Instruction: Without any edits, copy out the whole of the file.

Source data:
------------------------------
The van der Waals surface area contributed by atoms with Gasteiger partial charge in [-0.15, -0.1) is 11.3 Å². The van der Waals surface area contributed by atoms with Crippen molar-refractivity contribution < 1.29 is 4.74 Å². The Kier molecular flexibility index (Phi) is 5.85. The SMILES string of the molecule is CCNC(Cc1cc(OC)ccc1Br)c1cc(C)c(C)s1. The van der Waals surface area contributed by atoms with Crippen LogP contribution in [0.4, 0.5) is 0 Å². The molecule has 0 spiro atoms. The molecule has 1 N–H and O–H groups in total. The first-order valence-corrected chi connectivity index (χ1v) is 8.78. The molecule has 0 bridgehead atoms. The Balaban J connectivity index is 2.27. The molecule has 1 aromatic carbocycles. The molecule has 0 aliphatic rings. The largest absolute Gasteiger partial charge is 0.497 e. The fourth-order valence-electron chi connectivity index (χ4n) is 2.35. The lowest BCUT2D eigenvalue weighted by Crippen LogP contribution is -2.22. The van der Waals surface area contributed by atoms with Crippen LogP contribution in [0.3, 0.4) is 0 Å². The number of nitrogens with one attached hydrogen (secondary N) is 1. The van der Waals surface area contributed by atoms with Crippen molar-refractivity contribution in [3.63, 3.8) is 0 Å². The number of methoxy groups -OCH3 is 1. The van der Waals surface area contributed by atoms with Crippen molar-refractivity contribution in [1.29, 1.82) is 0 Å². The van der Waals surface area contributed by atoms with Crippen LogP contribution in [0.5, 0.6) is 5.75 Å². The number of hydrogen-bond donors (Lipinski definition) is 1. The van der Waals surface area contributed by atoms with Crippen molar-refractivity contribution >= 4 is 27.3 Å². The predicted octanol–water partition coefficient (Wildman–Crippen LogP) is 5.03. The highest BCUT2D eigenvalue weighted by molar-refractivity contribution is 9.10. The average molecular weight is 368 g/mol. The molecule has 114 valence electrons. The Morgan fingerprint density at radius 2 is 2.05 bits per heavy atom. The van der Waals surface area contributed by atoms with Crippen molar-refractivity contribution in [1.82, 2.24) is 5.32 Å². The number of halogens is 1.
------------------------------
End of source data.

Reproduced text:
The van der Waals surface area contributed by atoms with Gasteiger partial charge in [-0.15, -0.1) is 11.3 Å². The van der Waals surface area contributed by atoms with Crippen molar-refractivity contribution < 1.29 is 4.74 Å². The Kier molecular flexibility index (Phi) is 5.85. The SMILES string of the molecule is CCNC(Cc1cc(OC)ccc1Br)c1cc(C)c(C)s1. The van der Waals surface area contributed by atoms with Crippen LogP contribution in [0.4, 0.5) is 0 Å². The molecule has 0 spiro atoms. The molecule has 1 N–H and O–H groups in total. The first-order valence-corrected chi connectivity index (χ1v) is 8.78. The molecule has 0 bridgehead atoms. The Balaban J connectivity index is 2.27. The molecule has 1 aromatic carbocycles. The molecule has 0 aliphatic rings. The largest absolute Gasteiger partial charge is 0.497 e. The fourth-order valence-electron chi connectivity index (χ4n) is 2.35. The lowest BCUT2D eigenvalue weighted by Crippen LogP contribution is -2.22. The van der Waals surface area contributed by atoms with Crippen LogP contribution in [0.3, 0.4) is 0 Å². The number of nitrogens with one attached hydrogen (secondary N) is 1. The van der Waals surface area contributed by atoms with Crippen molar-refractivity contribution in [3.63, 3.8) is 0 Å². The number of methoxy groups -OCH3 is 1. The van der Waals surface area contributed by atoms with Crippen molar-refractivity contribution in [1.29, 1.82) is 0 Å². The van der Waals surface area contributed by atoms with Crippen LogP contribution in [0.5, 0.6) is 5.75 Å². The number of hydrogen-bond donors (Lipinski definition) is 1. The van der Waals surface area contributed by atoms with Crippen molar-refractivity contribution >= 4 is 27.3 Å². The predicted octanol–water partition coefficient (Wildman–Crippen LogP) is 5.03. The highest BCUT2D eigenvalue weighted by molar-refractivity contribution is 9.10. The average molecular weight is 368 g/mol. The molecule has 114 valence electrons. The Morgan fingerprint density at radius 2 is 2.05 bits per heavy atom. The van der Waals surface area contributed by atoms with Crippen molar-refractivity contribution in [1.82, 2.24) is 5.32 Å². The number of halogens is 1.